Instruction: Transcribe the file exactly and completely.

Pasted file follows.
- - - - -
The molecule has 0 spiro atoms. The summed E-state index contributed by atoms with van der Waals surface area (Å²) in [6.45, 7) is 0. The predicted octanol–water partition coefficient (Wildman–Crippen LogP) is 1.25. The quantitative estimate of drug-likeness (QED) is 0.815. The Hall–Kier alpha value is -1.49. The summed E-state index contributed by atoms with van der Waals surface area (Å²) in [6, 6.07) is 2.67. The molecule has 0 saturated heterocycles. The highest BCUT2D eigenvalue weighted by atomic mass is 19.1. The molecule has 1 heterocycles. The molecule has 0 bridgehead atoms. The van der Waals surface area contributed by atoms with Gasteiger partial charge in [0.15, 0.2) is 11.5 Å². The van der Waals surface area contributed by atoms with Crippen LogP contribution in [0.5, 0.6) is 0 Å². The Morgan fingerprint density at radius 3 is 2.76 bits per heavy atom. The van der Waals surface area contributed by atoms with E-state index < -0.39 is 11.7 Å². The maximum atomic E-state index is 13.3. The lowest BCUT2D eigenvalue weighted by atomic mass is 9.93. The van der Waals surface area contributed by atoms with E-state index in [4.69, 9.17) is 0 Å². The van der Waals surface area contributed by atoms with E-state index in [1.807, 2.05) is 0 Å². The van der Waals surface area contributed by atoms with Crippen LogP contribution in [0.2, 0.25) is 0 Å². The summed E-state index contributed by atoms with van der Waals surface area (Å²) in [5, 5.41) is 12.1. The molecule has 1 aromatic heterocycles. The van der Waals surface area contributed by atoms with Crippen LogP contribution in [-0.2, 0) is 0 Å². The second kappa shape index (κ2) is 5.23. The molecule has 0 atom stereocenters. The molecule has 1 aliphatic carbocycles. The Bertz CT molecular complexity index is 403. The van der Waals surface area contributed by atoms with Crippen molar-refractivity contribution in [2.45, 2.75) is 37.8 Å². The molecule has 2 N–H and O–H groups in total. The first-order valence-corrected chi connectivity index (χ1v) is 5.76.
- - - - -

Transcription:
The molecule has 0 spiro atoms. The summed E-state index contributed by atoms with van der Waals surface area (Å²) in [6.45, 7) is 0. The predicted octanol–water partition coefficient (Wildman–Crippen LogP) is 1.25. The quantitative estimate of drug-likeness (QED) is 0.815. The Hall–Kier alpha value is -1.49. The summed E-state index contributed by atoms with van der Waals surface area (Å²) in [6, 6.07) is 2.67. The molecule has 0 saturated heterocycles. The highest BCUT2D eigenvalue weighted by atomic mass is 19.1. The molecule has 1 heterocycles. The molecule has 0 bridgehead atoms. The van der Waals surface area contributed by atoms with Gasteiger partial charge in [0.15, 0.2) is 11.5 Å². The van der Waals surface area contributed by atoms with Crippen LogP contribution in [0.5, 0.6) is 0 Å². The Morgan fingerprint density at radius 3 is 2.76 bits per heavy atom. The van der Waals surface area contributed by atoms with E-state index < -0.39 is 11.7 Å². The maximum atomic E-state index is 13.3. The lowest BCUT2D eigenvalue weighted by atomic mass is 9.93. The van der Waals surface area contributed by atoms with E-state index in [4.69, 9.17) is 0 Å². The van der Waals surface area contributed by atoms with E-state index in [1.807, 2.05) is 0 Å². The van der Waals surface area contributed by atoms with Crippen LogP contribution in [0.2, 0.25) is 0 Å². The summed E-state index contributed by atoms with van der Waals surface area (Å²) in [5, 5.41) is 12.1. The molecule has 1 aromatic heterocycles. The van der Waals surface area contributed by atoms with Crippen LogP contribution in [-0.2, 0) is 0 Å². The second kappa shape index (κ2) is 5.23. The molecule has 0 atom stereocenters. The molecule has 1 aliphatic carbocycles. The Bertz CT molecular complexity index is 403. The van der Waals surface area contributed by atoms with Crippen molar-refractivity contribution in [2.45, 2.75) is 37.8 Å². The molecule has 2 N–H and O–H groups in total. The first-order valence-corrected chi connectivity index (χ1v) is 5.76.